Jun 29/98: BC to sell Nisga'a deal on "collective guilt"


British Columbia Report
June 29, 1998
Terry O'Neill

[S.I.S.I.S. note: The following mainstream news article may contain biased or distorted information and may be missing pertinent facts and/or context. It is provided for reference only.]

Call it the guilt card. As negotiators from Ottawa, Victoria and the Nisga'a "First Nation" were working on the final details of their precedent-setting land-claim deal last week, Premier Glen Clark was giving us a peek at how the provincial government will attempt to sell the treaty to a public that, while supportive of the need to reach a deal, is also wary (and rightly so) of its implications, financial and otherwise. What Mr. Clark and the NDP government will bank on is the public's remorse over generations of "wrongs" done to the province's indigenous people. Wrongs that supposedly began with the takeover of the Indians' land; wrongs that continued with the imposition of discriminatory policies affecting most aspects of their lives; and wrongs that allegedly reached their climax with the installation of the residential school system.

We have sinned, we have sinned, we have most grievously sinned, the premier suggests. And now we have to pay for it, pay for it, and really pay for it - into the tens of billions of dollars worth and beyond. That, anyway, appears to be the strategy. But whether it will work is another question. News media reaction is one factor; political response is another. And so far, it appears the NDP have the media on their side, but not the Reform Party of Canada and the BC Liberals. Not yet, anyway. Premier Clark clearly laid this "guilt card" on the table June 15 after a meeting he had with some BC religious leaders to discuss the "moral aspects" of the looming Nisga'a deal. "I think it's a question of justice and ethics and morality," the premier said in an interview with the Globe and Mail, "and I think there is an important role for spiritual leaders to play in that debate."

Roman Catholic Archbishop Adam Exner responded appropriately, saying, "People really are not well-enough informed about [the treaty] and there are moral aspects of these issues we should talk about." Added Anglican Archbishop David Crawley: "Understanding overcomes prejudice." The latter statement is crucial, for if the public feels it is guilty of anything, it is of collective prejudice against native Indians. And, as Premier Clark would have it, the only way this prejudice can be cleansed is through treaties, regardless of how expensive, disruptive and unfair they might be. But consider these facts: the first draft of the treaty (or agreement in principle, as it is called) suggests that entrenchment, not elimination, of racially discriminatory practices will be a vital part of the deal. Native Indians will be given special fishing, land and governance rights, purely on the basis of their ethnic heritage. Non-Indians who might live within the new Nisga'a homeland will, in virtually all respects, be second-class citizens. In other words, what we are being sold is a new order of discrimination in the name of cleansing past prejudice. How Orwellian.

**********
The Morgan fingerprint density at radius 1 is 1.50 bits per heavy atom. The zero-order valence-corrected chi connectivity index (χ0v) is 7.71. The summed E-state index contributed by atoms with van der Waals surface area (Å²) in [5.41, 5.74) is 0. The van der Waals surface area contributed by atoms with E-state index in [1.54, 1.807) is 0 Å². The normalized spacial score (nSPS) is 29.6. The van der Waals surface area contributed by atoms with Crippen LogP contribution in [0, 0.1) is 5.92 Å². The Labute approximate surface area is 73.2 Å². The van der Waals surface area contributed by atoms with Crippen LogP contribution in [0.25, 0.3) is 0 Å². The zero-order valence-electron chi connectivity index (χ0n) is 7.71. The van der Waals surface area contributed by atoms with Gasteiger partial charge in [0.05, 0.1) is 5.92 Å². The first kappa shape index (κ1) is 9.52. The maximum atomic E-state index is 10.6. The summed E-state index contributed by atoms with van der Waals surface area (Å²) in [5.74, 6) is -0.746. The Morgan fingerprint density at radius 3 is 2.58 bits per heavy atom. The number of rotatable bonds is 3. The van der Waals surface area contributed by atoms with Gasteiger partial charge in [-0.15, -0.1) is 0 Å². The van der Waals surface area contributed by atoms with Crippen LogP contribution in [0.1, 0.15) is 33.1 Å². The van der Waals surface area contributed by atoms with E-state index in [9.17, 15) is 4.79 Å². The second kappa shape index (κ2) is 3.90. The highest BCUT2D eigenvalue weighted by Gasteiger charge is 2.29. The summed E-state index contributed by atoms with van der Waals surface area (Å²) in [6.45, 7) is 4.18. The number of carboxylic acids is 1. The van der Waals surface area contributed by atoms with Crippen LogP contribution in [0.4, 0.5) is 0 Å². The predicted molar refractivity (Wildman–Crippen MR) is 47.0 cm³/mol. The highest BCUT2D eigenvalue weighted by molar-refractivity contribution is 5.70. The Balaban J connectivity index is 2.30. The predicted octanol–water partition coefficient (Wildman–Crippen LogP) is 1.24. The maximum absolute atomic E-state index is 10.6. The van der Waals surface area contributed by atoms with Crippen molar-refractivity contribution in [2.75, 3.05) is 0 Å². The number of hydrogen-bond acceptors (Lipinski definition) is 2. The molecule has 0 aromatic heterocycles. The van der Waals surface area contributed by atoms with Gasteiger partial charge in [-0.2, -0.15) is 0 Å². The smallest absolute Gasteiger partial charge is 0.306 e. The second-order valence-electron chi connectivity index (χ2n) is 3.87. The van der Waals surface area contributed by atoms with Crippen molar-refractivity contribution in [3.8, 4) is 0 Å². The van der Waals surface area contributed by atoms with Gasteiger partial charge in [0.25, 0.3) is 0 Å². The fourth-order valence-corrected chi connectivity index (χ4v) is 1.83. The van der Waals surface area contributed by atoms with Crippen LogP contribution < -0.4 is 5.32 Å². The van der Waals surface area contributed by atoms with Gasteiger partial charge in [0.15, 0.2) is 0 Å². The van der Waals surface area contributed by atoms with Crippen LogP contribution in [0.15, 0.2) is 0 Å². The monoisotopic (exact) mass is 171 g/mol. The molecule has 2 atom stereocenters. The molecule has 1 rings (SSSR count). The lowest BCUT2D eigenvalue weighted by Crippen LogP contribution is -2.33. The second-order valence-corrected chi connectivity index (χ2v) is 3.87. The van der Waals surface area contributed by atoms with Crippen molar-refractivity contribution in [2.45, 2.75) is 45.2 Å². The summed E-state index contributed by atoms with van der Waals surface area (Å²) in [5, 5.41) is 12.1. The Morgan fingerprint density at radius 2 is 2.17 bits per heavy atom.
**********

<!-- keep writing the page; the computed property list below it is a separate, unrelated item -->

Mr. Clark and other treaty apologists suggest this is a hard-hearted way of seeing things; what is needed, they counter, is more "genuine dialogue." But how "genuine" can our dialogue with the native Indians be when, every time a Reform Party MP or some other clear headed British Columbian suggests that the treaty include the concept of extinguishment (which means that, once the deal is signed, the Indians cannot demand to go back to the bargaining table for more goodies), Indian leaders and their non-native supporters raise the spectre of roadblocks and Oka-like insurrection?

Truly "genuine" dialogue would preclude such blackmail - or, on the other hand, would include the threatened use, by government negotiators, of commensurate force. What is incredible is that anyone continues to believe that "genuine" dialogue can ever exist when on one side, the Indian is allowed to threaten violence with impunity, while proponents of conservative negotiation policies are branded as racists and bigots for daring to suggest that Parliament legislate parameters to the treaties. What is appalling is that so many media commentators embrace this hypocrisy. What remains to be seen, however, is whether federal Reformers and provincial Liberals will have the courage to stick up for the people who elected them, rather than cower before the god of the guilt complex.

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